The Tutor was awarded the 2015-2016 Florida Literary Arts Coalition Writers Circuit Prose Award. For one week in fall 2015 and one week in spring 2016, I will tour a total of eight colleges and universities in Florida giving readings and visiting classrooms.
Finalist, Red Bull Short New Play Festival, 2015, for "Venus & Adonis" a ten-minute stage adaptation of scenes from my novel The Tutor.
I have many favorite books, but Middlemarch is always at the top. I've read it three times, roughly every decade since my twenties, and I'm due for another read now. My reading of Middlemarch changes as I age. Each time I read it I underline parts that stand out to me with a different color pen, so now I have red, green and blue underlines in my old beat-up paperback. I wonder what color I'll use next? Maybe purple.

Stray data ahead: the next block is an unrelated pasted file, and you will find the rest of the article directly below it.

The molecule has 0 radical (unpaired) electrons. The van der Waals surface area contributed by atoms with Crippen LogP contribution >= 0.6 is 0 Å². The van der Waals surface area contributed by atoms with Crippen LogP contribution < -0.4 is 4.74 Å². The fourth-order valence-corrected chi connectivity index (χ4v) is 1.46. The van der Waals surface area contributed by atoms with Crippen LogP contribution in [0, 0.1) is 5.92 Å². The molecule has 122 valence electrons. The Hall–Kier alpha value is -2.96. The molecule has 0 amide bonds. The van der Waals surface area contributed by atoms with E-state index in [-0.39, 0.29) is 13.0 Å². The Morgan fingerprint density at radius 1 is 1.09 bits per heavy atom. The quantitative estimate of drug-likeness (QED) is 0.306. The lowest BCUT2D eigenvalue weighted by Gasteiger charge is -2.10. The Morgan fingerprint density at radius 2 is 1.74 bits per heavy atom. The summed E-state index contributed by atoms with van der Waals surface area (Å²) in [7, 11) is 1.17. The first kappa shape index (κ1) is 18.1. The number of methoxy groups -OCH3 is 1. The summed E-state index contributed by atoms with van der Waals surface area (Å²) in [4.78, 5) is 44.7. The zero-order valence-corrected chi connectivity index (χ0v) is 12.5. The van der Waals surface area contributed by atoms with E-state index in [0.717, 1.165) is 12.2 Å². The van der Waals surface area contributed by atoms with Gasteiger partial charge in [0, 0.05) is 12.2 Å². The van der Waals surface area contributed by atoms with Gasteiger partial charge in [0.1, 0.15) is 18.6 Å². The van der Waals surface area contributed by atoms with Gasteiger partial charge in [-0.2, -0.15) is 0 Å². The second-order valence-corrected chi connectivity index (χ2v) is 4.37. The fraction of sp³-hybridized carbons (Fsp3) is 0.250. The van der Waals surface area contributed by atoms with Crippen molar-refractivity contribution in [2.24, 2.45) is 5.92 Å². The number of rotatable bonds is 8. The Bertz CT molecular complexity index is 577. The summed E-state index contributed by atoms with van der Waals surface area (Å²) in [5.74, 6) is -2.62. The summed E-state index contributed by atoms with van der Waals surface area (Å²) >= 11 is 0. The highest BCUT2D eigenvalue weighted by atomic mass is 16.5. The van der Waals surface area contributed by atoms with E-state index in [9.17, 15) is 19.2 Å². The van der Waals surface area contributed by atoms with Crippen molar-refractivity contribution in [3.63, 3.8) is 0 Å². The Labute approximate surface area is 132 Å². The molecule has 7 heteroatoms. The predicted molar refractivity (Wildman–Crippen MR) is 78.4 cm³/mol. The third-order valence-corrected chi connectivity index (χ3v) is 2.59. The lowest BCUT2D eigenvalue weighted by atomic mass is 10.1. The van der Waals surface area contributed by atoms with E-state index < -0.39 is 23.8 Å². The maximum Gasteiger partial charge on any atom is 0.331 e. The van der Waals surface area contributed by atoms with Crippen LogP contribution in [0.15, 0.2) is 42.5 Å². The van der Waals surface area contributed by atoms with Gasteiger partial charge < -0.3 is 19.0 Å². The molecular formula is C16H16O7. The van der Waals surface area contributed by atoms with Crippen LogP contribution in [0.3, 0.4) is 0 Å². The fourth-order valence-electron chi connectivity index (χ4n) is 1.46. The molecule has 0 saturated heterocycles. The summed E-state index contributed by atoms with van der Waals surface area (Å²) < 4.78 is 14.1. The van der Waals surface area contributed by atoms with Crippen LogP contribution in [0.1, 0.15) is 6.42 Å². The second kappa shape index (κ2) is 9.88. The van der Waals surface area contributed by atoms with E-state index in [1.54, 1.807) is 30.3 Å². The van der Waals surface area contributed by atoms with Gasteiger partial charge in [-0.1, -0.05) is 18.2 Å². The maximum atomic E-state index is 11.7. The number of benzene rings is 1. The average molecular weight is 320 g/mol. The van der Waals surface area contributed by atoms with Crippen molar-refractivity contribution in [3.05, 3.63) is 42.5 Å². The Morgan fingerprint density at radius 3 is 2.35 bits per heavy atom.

William Shakespeare, of course. Edward Albee, Jane Austen, Balzac, John Banville, Kay Boyle, A.S. Byatt, Joan Chase, Chekhov, Julio Cortazar, Theodore Dreiser, Marguerite Duras, George Eliot, Gustave Flaubert, Penelope Fitzgerald, William Faulkner, Ford Maddox Ford, E.M. Forster, John Fowles, Natalia Ginzburg, Shirley Hazzard, Janet Hobhouse, Henry James, Katherine Mansfield, Ian McEwan, Mary McCarthy, Elsa Morante, Toni Morrison, Edna O'Brien, Flannery O'Connor, Harold Pinter, Katherine Anne Porter, Jean Rhys, Marilynne Robinson, Nathalie Sarraute, Shendhal, Jane Smiley, Gilbert Sorrentino, Jean Stafford, Christina Stead, Tom Stoppard, Leo Tolstoy, William Trevor, Eudora Welty, Edith Wharton, Virginia Woolf, Marguerite Yourcenar... And that's only the beginning of my list!